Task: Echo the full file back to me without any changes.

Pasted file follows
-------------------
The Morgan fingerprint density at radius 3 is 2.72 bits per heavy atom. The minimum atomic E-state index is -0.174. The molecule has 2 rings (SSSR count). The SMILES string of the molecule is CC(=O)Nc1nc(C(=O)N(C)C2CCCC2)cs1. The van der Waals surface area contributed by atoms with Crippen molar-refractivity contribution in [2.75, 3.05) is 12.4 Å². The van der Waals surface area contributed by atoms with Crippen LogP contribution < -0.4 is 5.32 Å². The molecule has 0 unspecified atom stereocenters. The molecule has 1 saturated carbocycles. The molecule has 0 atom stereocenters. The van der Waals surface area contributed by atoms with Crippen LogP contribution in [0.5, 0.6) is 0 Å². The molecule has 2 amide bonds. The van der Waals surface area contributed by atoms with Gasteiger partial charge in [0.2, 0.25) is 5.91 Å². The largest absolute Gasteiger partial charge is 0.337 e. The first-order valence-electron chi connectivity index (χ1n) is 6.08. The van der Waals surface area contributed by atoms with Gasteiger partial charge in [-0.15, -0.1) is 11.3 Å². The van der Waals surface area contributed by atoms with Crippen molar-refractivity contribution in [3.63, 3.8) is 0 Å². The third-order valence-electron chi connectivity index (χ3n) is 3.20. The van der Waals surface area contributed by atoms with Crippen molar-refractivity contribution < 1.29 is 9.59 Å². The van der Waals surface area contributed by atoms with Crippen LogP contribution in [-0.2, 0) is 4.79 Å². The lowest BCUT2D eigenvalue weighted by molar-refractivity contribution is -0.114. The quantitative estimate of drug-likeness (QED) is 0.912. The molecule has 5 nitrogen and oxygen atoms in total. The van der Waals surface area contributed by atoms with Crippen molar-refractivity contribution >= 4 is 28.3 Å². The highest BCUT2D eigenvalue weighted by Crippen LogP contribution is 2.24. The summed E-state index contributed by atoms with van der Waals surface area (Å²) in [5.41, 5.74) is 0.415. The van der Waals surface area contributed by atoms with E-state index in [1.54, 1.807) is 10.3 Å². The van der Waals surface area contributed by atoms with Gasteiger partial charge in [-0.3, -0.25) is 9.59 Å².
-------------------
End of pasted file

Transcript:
The Morgan fingerprint density at radius 3 is 2.72 bits per heavy atom. The minimum atomic E-state index is -0.174. The molecule has 2 rings (SSSR count). The SMILES string of the molecule is CC(=O)Nc1nc(C(=O)N(C)C2CCCC2)cs1. The van der Waals surface area contributed by atoms with Crippen molar-refractivity contribution in [2.75, 3.05) is 12.4 Å². The van der Waals surface area contributed by atoms with Crippen LogP contribution < -0.4 is 5.32 Å². The molecule has 0 unspecified atom stereocenters. The molecule has 1 saturated carbocycles. The molecule has 0 atom stereocenters. The van der Waals surface area contributed by atoms with Crippen LogP contribution in [0.5, 0.6) is 0 Å². The molecule has 2 amide bonds. The van der Waals surface area contributed by atoms with Gasteiger partial charge in [0.2, 0.25) is 5.91 Å². The largest absolute Gasteiger partial charge is 0.337 e. The first-order valence-electron chi connectivity index (χ1n) is 6.08. The van der Waals surface area contributed by atoms with Gasteiger partial charge in [-0.15, -0.1) is 11.3 Å². The van der Waals surface area contributed by atoms with Crippen molar-refractivity contribution in [3.63, 3.8) is 0 Å². The third-order valence-electron chi connectivity index (χ3n) is 3.20. The van der Waals surface area contributed by atoms with Crippen molar-refractivity contribution < 1.29 is 9.59 Å². The van der Waals surface area contributed by atoms with Crippen LogP contribution in [-0.2, 0) is 4.79 Å². The lowest BCUT2D eigenvalue weighted by molar-refractivity contribution is -0.114. The quantitative estimate of drug-likeness (QED) is 0.912. The molecule has 5 nitrogen and oxygen atoms in total. The van der Waals surface area contributed by atoms with Crippen molar-refractivity contribution >= 4 is 28.3 Å². The highest BCUT2D eigenvalue weighted by Crippen LogP contribution is 2.24. The summed E-state index contributed by atoms with van der Waals surface area (Å²) in [5.41, 5.74) is 0.415. The van der Waals surface area contributed by atoms with E-state index in [1.54, 1.807) is 10.3 Å². The van der Waals surface area contributed by atoms with Gasteiger partial charge in [-0.3, -0.25) is 9.59 Å².